This review may contain spoilers. I can handle the truth.
Martin Ralya’s review published on Letterboxd:
This review may contain spoilers.
I decided it was time to revisit and reevaluate the prequel trilogy, all of which I previously rated ½ (which I think marks the first time I've voluntarily rewatched any ½ films), for three reasons.
One, I was surprised how much I enjoyed the first couple episodes of Obi-Wan Kenobi, and I wanted to see if I might like the prequels now, decades later. (Andor had the same effect, but for Rogue One.)
Two, I've based some of my identity as a Star Wars fan on hating the prequels. I wanted to try to appreciate them on their own terms rather than, when they clash with my expectations, simply assuming my expectations are perfect and therefore the films are the problem.
And three, 20+ years later I'm a different person, I love the Star Wars universe even more than I did back when these films came out, and my appreciation for the Old Republic, Galactic Republic, and Clone Wars Eras has grown. I've spent dozens of hours playing Star Wars: The Old Republic and engaging with prequel content in other media, and I've enjoyed it.
On to Attack of the Clones, then!
This is the best film in the prequel trilogy, and a legit amazing movie in its own right.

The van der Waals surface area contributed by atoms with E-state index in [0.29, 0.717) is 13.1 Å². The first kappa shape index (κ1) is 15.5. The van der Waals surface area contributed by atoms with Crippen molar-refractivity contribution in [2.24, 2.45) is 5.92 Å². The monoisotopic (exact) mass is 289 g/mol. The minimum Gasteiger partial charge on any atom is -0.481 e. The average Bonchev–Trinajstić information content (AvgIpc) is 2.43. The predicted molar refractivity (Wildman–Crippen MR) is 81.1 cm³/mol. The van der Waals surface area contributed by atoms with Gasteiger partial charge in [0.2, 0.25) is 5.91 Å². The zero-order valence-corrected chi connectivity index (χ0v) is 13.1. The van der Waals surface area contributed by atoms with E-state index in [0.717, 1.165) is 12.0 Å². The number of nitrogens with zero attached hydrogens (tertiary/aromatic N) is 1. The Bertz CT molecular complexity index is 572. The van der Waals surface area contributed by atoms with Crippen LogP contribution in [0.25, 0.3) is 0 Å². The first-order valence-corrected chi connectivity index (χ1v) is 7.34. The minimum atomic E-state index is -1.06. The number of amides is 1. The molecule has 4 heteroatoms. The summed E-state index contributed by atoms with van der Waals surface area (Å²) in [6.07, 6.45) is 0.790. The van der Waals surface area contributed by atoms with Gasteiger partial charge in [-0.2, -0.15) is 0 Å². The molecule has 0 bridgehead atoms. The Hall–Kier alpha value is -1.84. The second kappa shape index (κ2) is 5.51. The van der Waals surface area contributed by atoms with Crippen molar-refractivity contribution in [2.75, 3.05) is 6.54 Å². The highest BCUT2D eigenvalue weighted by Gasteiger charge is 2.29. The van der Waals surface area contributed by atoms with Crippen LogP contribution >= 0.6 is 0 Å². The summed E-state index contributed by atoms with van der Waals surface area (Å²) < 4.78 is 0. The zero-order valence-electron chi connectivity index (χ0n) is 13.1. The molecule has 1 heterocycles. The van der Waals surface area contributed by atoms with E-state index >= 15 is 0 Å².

I remember walking out of the theater on opening day in 2002 full of excitement, and feeling like Lucas had redeemed the series after the travesty that was The Phantom Menace. In the years that followed, I let it become a casualty of my hate for the prequels as A Thing. I was content to file it under Films I Hate and move on.
Rewatching it now, I get why 2002 Martin liked it. (That guy had decent taste.) Attack of the Clones hits all of the beats a Star Wars movie should hit, with a better script, better action scenes, and more restraint on Lucas' part -- but not so much restraint that it compromises the inherent exuberance of this ennealogy.
I adore the battle scenes and lightsaber duels in Attack. Padme (Natalie Portman) is such a kickass character, and she really comes into her own in this film. Geonosis is rad. The clones are a killer concept, and Kamino is cool.
The CGI still looks fantastic 20 years later; the three years between I and II really helped here, giving the tech a chance to catch up. So too does the way that CGI is deployed: more deftly and more naturalistically. It builds on the best parts of I to create something really special.
Watching this back-to-back with The Phantom Menace makes it clear that plot-wise you could replace the entirety of Episode I with a 15-minute introduction in Episode II and not miss anything. But you'd be missing all the foundation-laying and worldbuilding, the best aspects of Menace, and I'm not sure Attack of the Clones would be as awesome as it is without that foundation.
I enjoyed this rewatch so much that I decided to give Clone Wars a shot, and I'm so glad I did. There's so much room to explore what Attack of the Clones introduces to the Star Wars universe -- which is part of why it rocks.